Children living amidst hostilities are facing different risks based on identity factors and a new analysis released today sheds light on the importance of better understanding the gender dimensions of child rights violations during armed conflict to inform prevention and response strategies.
The paper The Gender Dimensions of Grave Violations Against Children In Armed Conflict, launched today during a high-level event co-sponsored by Malta and the United Kingdom, further stresses the importance of supporting the United Nations and partners on the ground so they have appropriate resources and capacities to analyze grave violations against children through a gender lens.
“With this first study, we understand that integrating a gender perspective in the implementation of the Children and Armed Conflict mandate can contribute to a better comprehension of the impact of unseen gender norms and biases when it comes to the protection of children,” the Special Representative of the Secretary-General for Children and Armed Conflict, Virginia Gamba, said.
“The study further shows that dedicating adequate resources to the gender analysis of grave violations against children in armed conflict can help expose how gender is being instrumentalized in different conflict settings – and ensure that we are better equipped at responding and preventing grave violations,” Virginia Gamba added.
The information gathered in the study Gender dimensions of Grave Violations against Children in Armed Conflict emphasizes the significance of understanding the interlinked nature of grave violations against children for holistic, age-appropriate and gender-responsive prevention and response. It provides tangible evidence on how children are affected differently by conflict based on their gender and other identity-based characteristics including ethnicity, race, religion, caste, ability, economic status, sexual orientation, gender identity and expression.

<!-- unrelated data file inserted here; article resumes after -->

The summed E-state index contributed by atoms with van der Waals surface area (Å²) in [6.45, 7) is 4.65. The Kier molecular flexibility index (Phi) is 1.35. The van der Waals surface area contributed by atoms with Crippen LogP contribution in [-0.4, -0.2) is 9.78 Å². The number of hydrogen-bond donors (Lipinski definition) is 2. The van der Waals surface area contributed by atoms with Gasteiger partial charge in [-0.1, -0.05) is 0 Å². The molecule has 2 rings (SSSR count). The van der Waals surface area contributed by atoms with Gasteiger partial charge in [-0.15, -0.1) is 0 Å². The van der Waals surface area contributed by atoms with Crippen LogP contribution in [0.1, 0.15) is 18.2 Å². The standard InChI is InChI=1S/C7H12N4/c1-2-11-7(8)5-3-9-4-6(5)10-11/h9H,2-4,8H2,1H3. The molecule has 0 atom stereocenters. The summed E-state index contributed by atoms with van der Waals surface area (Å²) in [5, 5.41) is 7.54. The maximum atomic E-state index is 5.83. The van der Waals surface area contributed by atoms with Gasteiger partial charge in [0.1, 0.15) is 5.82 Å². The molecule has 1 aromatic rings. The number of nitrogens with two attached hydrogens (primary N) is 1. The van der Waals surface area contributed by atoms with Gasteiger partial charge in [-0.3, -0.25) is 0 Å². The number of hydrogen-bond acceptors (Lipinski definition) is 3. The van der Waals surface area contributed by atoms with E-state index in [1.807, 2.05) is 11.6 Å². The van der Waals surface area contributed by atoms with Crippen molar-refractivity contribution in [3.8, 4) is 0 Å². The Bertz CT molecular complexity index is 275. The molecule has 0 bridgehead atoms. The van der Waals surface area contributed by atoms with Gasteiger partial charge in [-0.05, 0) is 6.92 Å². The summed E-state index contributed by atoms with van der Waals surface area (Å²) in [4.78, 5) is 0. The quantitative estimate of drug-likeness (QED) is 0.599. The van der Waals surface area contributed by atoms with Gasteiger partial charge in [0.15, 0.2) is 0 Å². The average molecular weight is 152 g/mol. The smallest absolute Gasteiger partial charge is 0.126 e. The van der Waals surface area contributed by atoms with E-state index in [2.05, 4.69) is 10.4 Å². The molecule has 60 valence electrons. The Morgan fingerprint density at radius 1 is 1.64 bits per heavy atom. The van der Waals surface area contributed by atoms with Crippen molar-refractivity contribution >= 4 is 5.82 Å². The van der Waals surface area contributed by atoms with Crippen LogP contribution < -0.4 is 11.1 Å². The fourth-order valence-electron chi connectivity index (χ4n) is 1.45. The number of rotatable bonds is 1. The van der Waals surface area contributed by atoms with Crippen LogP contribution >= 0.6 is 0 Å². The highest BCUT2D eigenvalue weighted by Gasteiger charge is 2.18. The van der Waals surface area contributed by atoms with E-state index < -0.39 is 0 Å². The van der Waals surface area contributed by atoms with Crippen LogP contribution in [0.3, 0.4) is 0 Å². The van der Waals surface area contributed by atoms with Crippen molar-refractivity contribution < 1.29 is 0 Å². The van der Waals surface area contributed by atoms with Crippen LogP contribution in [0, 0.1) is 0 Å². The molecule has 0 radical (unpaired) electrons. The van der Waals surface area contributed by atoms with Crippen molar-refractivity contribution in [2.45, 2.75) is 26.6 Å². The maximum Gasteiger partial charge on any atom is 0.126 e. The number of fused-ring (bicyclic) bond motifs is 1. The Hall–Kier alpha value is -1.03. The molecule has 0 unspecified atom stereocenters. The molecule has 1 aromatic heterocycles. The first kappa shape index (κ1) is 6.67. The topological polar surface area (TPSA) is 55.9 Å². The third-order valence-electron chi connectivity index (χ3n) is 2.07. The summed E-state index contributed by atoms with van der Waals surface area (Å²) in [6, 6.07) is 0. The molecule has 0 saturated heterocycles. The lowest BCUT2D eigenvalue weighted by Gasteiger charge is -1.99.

“For instance, the proportion of girls associated with armed groups tends to be vastly under-estimated because girls are generally less visible than boys and often released in an informal manner, blocking their reintegration and ultimately impacting the figures of girls recruited and used,” emphasized Virginia Gamba.
In the last few years, significant progress has been achieved at compiling sex-disaggregated data in most countries on the Children and Armed Conflict agenda, but an in-depth gender analysis requires more than numbers, for data alone will not increase our understanding about individual, group, or environmental risk factors for children driving their victimization in different ways, or the profile and motivation of perpetrators.
The paper shows that the greater the monitoring capacity of the UN on the ground, the better its ability to conduct gender analysis and integrate a gender perspective in the monitoring and reporting of grave violations – as well as in the response. Such analysis can also inform international policy, advocacy as well as accountability.
“I call on the international community to continue to support politically and financially child protection expertise on the ground. Integrating a broader gender perspective to the Children and Armed Conflict agenda would allow responses to grave violations to be more context-specific and inclusive of diverse population groups, which would in turn support and strengthen the mandate and broaden its partnerships,” concluded Virginia Gamba.
Note to editors:
The analysis includes interviews with Members of the Country Task Forces on Monitoring and Reporting (CTFMRs) as well as consultations with gender and child protection experts from five countries on the Children and Armed Conflict agenda: Afghanistan, Colombia, the Democratic Republic of the Congo, Nigeria and Yemen. It was produced with the generous contribution by the governments of the United Kingdom and Malta.
For additional information, please contact:
Fabienne Vinet, Communications Officer, Office of the Special Representative of the Secretary-General for Children and Armed Conflict
+1-212-963-5986 (office) / +1-917-288-5791 (mobile) / firstname.lastname@example.org
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